# Gaussian Elimination

• Jun 8th 2012, 03:58 AM
Euclid
Gaussian Elimination
I would normally use Gaussian Elimination to solve a linear system. If we have more unknowns than equations we end up with an infinite number of solutions. Are there any real life applications of these infinite solutions? I can think of solving puzzles like Sudoku but are there others?
• Jun 8th 2012, 04:22 AM
Prove It
Re: Gaussian Elimination
Quote:

Originally Posted by Euclid
I would normally use Gaussian Elimination to solve a linear system. If we have more unknowns than equations we end up with an infinite number of solutions. Are there any real life applications of these infinite solutions? I can think of solving puzzles like Sudoku but are there others?

Well, suppose you collected some data and wanted to find the line of best fit, so that you could predict values for the Dependent Variable for any value of the Independent Variable (provided this value of the IV is within the observed values of the IV). The line that best fits the data is the "Least Squares line", which is the line that has the property of having all the squared deviations (differences between the observed values of the DV and the predicted values of the DV) being at a minimum.

It can be shown that you can use your set of observed values to create a matrix equation, which you can then use to evaluate \displaystyle \begin{align*} c_0 \end{align*} and \displaystyle \begin{align*} c_1 \end{align*} in your Least Squares line \displaystyle \begin{align*} y = c_0 + c_1x \end{align*}.

Suppose we had collected a set of data, i.e. \displaystyle \begin{align*} \left\{ (x_1, y_1), (x_2, y_2), (x_3, y_3), \dots , (x_n, y_n) \right\} \end{align*}. Obviously it is very unlikely that they will all be collinear, but we could treat them as such if we want a linear regression model of the form \displaystyle \begin{align*} y = c_0 + c_1x \end{align*}. When we substitute these observed values, we get a system of equations:

\displaystyle \begin{align*} y_1 &= c_0 + c_1x_1 \\ y_2 &= c_0 + c_1x_2 \\ y_3 &= c_0 + c_1x_3 \\ \vdots \\ y_n &= c_0 + c_1x_n \end{align*}

which we can then write in matrix form as

\displaystyle \begin{align*} \left[\begin{matrix} y_1 \\ y_2 \\ y_3 \\ \vdots \\ y_n \end{matrix}\right] &= \left[\begin{matrix}1 & x_1 \\ 1 & x_2 \\ 1 & x_3 \\ \vdots \\ 1 & x_n \end{matrix}\right]\left[\begin{matrix} c_0 \\ c_1 \end{matrix}\right] \\ \mathbf{Y} &= \mathbf{X}\mathbf{c} \end{align*}

Clearly, this will have an infinite number of possibilities, since there are really an infinite number of lines that could fit the data well. However, the least squares line is the one which has \displaystyle \begin{align*} \mathbf{c} \end{align*} evaluated using matrix methods. At the moment, we can't solve for \displaystyle \begin{align*} \mathbf{c} \end{align*} since the matrix \displaystyle \begin{align*} \mathbf{X} \end{align*} is not square (since only square matrices have inverses), but we can make it square by premultiplying both sides by the transpose first.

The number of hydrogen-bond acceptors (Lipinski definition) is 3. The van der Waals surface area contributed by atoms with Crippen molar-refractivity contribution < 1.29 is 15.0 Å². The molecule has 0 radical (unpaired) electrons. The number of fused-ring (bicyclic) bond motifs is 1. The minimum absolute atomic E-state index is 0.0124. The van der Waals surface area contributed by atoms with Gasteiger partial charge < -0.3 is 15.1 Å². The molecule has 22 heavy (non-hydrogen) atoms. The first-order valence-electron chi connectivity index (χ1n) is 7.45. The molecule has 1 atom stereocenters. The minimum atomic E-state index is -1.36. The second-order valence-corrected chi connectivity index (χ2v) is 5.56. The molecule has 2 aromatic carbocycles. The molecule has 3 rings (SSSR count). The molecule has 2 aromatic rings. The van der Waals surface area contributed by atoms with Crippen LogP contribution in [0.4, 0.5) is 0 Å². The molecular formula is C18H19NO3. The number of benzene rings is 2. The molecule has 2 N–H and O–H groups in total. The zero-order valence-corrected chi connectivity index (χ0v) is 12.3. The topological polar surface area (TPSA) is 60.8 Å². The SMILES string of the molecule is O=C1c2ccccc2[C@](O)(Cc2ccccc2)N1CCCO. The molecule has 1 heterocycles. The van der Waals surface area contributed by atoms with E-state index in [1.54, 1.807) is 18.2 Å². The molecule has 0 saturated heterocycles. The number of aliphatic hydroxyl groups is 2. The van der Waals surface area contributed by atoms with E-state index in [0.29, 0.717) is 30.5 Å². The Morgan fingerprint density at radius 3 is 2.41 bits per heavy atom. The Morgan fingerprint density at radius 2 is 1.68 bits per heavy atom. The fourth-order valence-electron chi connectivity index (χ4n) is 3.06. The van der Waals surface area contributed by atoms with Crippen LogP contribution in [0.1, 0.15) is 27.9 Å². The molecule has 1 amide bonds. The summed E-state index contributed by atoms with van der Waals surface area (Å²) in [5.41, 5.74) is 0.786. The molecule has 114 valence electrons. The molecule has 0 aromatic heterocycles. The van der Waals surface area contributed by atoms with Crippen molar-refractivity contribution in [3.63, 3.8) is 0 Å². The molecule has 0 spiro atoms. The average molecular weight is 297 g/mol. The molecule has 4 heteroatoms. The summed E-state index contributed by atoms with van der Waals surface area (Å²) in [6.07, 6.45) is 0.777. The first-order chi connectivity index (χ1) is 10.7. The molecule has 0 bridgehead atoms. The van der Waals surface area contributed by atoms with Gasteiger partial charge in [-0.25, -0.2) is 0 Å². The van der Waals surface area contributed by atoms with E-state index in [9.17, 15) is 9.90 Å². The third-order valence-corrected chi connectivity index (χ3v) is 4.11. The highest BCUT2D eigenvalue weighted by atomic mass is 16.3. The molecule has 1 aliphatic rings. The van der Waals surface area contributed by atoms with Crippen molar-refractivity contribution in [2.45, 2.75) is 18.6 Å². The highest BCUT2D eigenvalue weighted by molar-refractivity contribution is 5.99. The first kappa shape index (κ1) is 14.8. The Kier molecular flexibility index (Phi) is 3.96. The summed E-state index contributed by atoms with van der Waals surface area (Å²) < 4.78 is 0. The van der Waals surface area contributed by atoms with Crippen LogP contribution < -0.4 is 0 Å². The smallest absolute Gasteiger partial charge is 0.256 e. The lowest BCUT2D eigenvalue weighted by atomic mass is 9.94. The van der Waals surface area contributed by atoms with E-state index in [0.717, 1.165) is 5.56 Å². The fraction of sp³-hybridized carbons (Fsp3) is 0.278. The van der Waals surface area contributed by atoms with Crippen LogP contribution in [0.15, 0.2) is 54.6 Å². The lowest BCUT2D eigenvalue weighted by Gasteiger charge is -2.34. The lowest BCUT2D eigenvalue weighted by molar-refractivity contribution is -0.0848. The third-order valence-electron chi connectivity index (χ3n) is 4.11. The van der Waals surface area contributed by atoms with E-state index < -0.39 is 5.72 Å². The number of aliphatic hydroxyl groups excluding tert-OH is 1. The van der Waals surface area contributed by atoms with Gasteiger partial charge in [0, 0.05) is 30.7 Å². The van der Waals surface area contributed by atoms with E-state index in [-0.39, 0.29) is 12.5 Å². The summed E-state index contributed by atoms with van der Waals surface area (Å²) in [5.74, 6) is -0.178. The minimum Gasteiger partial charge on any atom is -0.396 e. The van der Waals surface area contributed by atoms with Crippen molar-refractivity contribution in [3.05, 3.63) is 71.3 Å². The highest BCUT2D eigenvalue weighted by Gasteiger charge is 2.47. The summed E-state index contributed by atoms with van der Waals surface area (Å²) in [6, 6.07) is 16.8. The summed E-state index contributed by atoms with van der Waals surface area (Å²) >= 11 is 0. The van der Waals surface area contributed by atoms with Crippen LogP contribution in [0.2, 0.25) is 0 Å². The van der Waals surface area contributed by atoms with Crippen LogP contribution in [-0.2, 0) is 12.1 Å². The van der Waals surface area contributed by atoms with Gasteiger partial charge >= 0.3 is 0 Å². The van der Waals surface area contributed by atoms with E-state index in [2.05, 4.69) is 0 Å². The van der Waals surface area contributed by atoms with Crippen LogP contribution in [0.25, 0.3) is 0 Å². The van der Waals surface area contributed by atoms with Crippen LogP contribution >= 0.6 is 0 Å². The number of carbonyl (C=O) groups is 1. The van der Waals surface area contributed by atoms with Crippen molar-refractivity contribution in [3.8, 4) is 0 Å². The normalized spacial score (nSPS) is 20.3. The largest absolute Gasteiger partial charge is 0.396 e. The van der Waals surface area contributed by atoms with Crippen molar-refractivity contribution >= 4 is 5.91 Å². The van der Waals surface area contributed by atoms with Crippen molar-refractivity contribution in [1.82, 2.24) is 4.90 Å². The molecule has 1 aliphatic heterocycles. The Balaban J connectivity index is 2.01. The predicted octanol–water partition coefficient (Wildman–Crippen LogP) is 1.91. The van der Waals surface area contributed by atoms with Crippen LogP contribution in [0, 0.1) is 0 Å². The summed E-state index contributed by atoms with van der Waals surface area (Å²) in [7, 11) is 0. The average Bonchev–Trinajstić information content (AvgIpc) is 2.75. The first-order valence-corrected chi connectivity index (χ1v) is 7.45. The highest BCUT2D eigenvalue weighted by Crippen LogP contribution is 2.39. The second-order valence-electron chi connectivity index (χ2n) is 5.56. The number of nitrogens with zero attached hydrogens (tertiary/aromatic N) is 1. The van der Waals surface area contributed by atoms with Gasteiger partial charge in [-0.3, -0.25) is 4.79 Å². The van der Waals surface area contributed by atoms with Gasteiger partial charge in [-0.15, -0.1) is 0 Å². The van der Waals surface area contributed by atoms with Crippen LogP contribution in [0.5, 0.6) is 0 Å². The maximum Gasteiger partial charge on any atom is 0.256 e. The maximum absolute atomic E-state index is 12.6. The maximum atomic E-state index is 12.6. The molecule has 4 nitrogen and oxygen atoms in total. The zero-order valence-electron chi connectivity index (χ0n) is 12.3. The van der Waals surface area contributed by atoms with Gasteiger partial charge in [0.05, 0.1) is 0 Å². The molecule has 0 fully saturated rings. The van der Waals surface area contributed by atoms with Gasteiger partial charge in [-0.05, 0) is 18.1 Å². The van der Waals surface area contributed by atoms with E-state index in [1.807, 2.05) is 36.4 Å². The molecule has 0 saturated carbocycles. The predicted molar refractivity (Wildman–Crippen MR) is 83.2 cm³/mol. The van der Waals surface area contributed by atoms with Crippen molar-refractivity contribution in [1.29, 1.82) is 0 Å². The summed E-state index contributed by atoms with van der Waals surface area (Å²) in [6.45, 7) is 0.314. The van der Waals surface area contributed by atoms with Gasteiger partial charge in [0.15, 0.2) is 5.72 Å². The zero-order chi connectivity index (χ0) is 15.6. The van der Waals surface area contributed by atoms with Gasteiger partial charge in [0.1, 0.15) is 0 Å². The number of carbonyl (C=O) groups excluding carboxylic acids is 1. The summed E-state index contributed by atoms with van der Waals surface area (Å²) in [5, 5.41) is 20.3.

\displaystyle \begin{align*} \mathbf{Y} &= \mathbf{X}\mathbf{c} \\ \mathbf{X}^T\mathbf{Y} &= \mathbf{X}^T \mathbf{X}\mathbf{c} \\ \left(\mathbf{X}^T\mathbf{X}\right)^{-1}\mathbf{X}^T\mathbf{Y} &= \left(\mathbf{X}^T\mathbf{X}\right)^{-1}\mathbf{X}^T\mathbf{X}\mathbf{c} \textrm{ provided } \mathbf{X}^T\mathbf{X}\textrm{ is invertible} \\ \left(\mathbf{X}^T\mathbf{X}\right)^{-1}\mathbf{X}^T\mathbf{Y} &= \mathbf{I}\mathbf{c} \\ \left(\mathbf{X}^T\mathbf{X}\right)^{-1}\mathbf{X}^T\mathbf{Y} &= \mathbf{c} \end{align*}

which has enabled us to evaluate the values of \displaystyle \begin{align*} c_0 \end{align*} and \displaystyle \begin{align*} c_1 \end{align*} in our least squares line model \displaystyle \begin{align*} y = c_0 + c_1x \end{align*}.

There you go, a real world example of systems with infinite solutions is for finding regression models with any real observed data.
• Jun 8th 2012, 08:07 AM
Deveno
Re: Gaussian Elimination
even more generally, we can have an undetermined system of linear equations (we know some stuff, but we don't know everything). so we first solve the related homogeneous problem (where our "b" in the matrix equation Ax = b is 0). that is, we find the null space of the matrix A.

then, to recover every possible solution x to Ax = b, we can find just ONE solution (it doesn't matter which one), say x0, and write the general solution as:

x0 + x, where x is in the null space of A.

here is a specific example:

let P2[x] be the vector space of all polynomials in x with real coefficients, with degree 2 or less.

let D be the differentiation operator (so D(p(x)) = p'(x)). suppose we want to find all polynomials p(x), such that p'(x) = g(x).

first, we find all polynomials with p'(x) = 0, which are the constant polynomials, p(x) = C.

then we find some particular polynomial with p'(x) = g(x), which we can do by integrating g(x). suppose f(x) = ∫g(t)dt (where we integrate from 0 to x, let's say).

our solution set then consists of {f(x) + C: C in R}, which is a line in P3(R) (i bet you didn't know you were actually doing some linear algebra in calculus, hmm?).

this technique, of finding (the usually easier to find) the homogeneous solution, and then finding a specific solution to get the general solution, is used extensively in solving differential equations (the example i gave is a very simple differential equation: y' = g(x), where i used polynomials just to keep it simple).

in other words, even if you can't find a "unique" solution, you can still determine "parameters" any solutions depends on. typically, what this does, is reduce the number of variables you're dealing with, and so still represents progress (for example, it tells you how many "initial conditions" you may need to specify, to get uniqueness).